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Civil Rights: Now and Then

The continuing disparity between black and white life chances is not a result of black life choices. It stems from an epidemic of racism and an economic system dependent on class division. Abundant scholarship notwithstanding, there is no other possible explanation. The breakdown of the family, the absence of middle-class values, the lack of education and skills, the absence of role models—these are symptoms of racism.

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Pride and Prejudice

In the winter of 1981 or thereabouts, I was sitting on a box of bottled liquor in Lamar Dawkins’ package store in Orangeburg, South Carolina, talking with Mr. Dawkins about Strom Thurmond. Mr. Thurmond was much on our minds because of his recent announced opposition to renewal of the Voting Rights Act, and we were planning a series of protests across the state against the old unreconstructed segregationist and United States Senator.

I was trying to get a fix on Mr. Thurmond’s character for strategy purposes from Mr. Dawkins, who was a native South Carolinian and a longtime civil rights leader. Somewhere along the way he remarked that Mr. Thurmond, you know, had a black daughter.

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“We’re in This Together” An interview with Danny Glover

2008 marks the 40th anniversary of the struggle to institute Ethnic Studies at San Francisco State. What do you see as some of the similarities between your work then and your current efforts to get African American history represented in films?

Danny Glover: I was a student and an activist in the Black Student Union (BSU) at San Francisco State in the mid-60’s. We were doing a lot of outreach into the community—tutorial programs with students who were not doing well in public schools, and trying very hard to make what we were learning in college relevant to the issues and problems confronting our communities. We were also engaged in protests on campus and raising issues around race and racism and the need for greater inclusion on campus.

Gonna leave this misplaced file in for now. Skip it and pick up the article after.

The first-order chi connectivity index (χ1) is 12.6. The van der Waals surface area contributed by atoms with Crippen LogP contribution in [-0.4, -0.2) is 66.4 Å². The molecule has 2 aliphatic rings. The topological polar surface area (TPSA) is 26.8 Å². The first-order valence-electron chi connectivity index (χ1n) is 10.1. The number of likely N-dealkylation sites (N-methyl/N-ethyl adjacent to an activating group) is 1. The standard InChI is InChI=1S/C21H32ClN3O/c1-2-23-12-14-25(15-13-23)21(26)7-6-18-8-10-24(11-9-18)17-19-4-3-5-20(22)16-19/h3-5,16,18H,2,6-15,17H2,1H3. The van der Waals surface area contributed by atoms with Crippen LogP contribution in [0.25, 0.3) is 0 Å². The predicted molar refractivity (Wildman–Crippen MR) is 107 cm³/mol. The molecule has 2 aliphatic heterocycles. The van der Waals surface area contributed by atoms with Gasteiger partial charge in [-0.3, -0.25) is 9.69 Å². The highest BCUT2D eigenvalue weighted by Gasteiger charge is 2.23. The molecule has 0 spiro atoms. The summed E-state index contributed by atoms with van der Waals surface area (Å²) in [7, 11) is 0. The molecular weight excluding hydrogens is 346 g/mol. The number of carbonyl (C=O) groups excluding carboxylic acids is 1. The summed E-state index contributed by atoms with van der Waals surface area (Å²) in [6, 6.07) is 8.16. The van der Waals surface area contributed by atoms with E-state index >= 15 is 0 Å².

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Breaking Through to Regional Equity

A new civil rights movement is emerging in communities throughout the United States. It presents a vibrant vision and voice in contrast to the usual story of urban sprawl and concentrated poverty. Through bold regional organizing and advocacy efforts and innovative partnerships and policy reforms, new alliances are creating working models of metropolitan regional equity in inner cities, suburbs, and rural areas across the nation.

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Clean and Safe Ports: Building a Movement, Region by Region

The Clean Trucks Program and the campaign leading up to it represent key elements in what has become known as 'social movement regionalism.'

On March 20, 2008, hundreds of people filled the hall at Bannings Landing in the Los Angeles port community of Wilmington to witness the Los Angeles Harbor Commission adopt a Clean Trucks Program to reduce air pollution at the Port of Los Angeles. The program’s goals were straight-forward: replace and retrofit approximately 16,000 trucks in order to meet the 2007 federal Environmental Protection Agency (EPA) emissions standards by 2012.

Once implemented, the Clean Trucks Program—which faces stiff opposition and pending lawsuits from industry—would require trucking companies which service the Port to hire truck drivers as employees rather than relying on independent truckers. With this model of doing business, the city hopes to reduce truck emissions, create a stable workforce, and set up mechanisms for community and government accountability.

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